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Anticipatory breach of contract

  • It occurs when, prior to the due date of performance, the promisor absolutely refuses or disables himself from the performance of his obligations Sec 39. In other words, it is a declaration by one party, of his intention not to perform his obligations under the contract. Thus, an anticipatory breach is the premature destruction of the contract, i.e. the repudiation of the contract before the due date of performance.

Amar contracted to supply to Akbar 100 pieces of spark plugs on 2nd December 2009. But before the due date of performance (i.e., 2nd December), Amar informed Akbar that he is not going to supply the spark plugs at all. On Amar’s refusal to supply the goods, the anticipatory breach of the contract occurs and Akbar put an end to the contract.



X contracts to sell his car to Y on 15th March 2014. But before that date, he sells his car to Z. This is also a case of anticipatory breach of contract. Here, the anticipatory breach of contract is implied from the conduct of X. this is a case wherein the party has disabled himself from fulfilling the obligation to the contract by his own act.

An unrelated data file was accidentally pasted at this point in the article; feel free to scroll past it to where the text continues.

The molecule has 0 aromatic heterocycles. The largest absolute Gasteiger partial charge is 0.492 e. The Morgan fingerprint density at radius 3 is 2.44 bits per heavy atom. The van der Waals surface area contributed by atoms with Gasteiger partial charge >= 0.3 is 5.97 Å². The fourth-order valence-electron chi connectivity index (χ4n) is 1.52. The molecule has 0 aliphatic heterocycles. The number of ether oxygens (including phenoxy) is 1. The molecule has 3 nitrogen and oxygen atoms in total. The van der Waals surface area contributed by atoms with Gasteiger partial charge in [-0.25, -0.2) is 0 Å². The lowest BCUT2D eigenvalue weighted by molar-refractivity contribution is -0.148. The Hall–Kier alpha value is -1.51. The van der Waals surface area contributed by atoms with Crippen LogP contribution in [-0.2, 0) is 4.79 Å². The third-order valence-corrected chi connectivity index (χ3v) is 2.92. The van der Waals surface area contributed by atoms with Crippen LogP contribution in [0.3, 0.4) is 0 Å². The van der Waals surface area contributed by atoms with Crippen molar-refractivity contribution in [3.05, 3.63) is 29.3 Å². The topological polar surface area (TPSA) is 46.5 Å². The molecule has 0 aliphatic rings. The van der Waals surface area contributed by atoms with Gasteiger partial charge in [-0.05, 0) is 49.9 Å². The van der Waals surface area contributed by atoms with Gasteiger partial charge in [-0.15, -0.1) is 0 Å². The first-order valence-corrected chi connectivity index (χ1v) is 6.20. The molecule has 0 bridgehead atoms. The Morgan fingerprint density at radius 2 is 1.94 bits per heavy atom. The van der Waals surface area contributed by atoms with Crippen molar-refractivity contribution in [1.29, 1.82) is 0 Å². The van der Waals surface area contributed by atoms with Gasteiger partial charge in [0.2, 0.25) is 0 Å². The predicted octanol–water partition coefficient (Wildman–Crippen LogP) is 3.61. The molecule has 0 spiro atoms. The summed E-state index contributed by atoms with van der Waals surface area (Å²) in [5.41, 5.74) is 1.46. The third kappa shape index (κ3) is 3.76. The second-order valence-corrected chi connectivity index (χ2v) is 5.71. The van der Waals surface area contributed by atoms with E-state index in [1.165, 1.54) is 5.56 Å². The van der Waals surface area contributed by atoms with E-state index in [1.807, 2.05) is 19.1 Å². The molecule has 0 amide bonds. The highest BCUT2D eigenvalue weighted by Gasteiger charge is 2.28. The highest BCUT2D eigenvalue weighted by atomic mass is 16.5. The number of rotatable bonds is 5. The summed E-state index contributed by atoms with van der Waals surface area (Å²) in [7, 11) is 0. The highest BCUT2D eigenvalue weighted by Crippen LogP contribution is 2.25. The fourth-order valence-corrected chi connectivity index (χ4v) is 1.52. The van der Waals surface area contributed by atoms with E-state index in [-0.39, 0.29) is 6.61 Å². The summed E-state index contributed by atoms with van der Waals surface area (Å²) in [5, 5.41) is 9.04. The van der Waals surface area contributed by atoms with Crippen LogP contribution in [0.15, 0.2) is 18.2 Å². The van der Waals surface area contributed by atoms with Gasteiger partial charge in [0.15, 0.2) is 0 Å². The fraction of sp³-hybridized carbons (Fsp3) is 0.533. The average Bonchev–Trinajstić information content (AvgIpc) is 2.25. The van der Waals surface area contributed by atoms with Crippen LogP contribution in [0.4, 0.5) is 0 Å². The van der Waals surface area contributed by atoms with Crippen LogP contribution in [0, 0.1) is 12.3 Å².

Consequences of Anticipatory breach

In case of anticipatory breach, the aggrieved party has the following options:
  • He can rescind the contract and claim damages for the breach of the contract without waiting until the due date for performance
  • He may treat the contract as operative and wait till the due date for performance and claim damages if the promise still remains unperformed
  • If the aggrieved party treats the contract as operative and waits till the due date for performance, the consequences will be as follows:
  • The promisor may perform his promise on or before the due date of performance and the promisee will be bound to accept the performance
  • The promisor may take advantage of the discharge by supervening impossibility arising between the date of anticipatory breach and the due date of the performance and in such case, the promisee shall lose his right to sue for damages

Suresh, a farmer, agreed to sell his entire crop of wheat to Ramesh at ₹ 8,000 per ton, to be delivered on 20th October. On 1st October, Suresh informed Ramesh that he was not going to supply the goods. Ramesh decided not to rescind the contract on 1st October and to wait till 20th October. On 18th October, the entire crop was destroyed by fire without the fault of either party. Since the contract had become void on the ground of impossibility of performance, Ramesh had lost his right to sue Suresh for damages.

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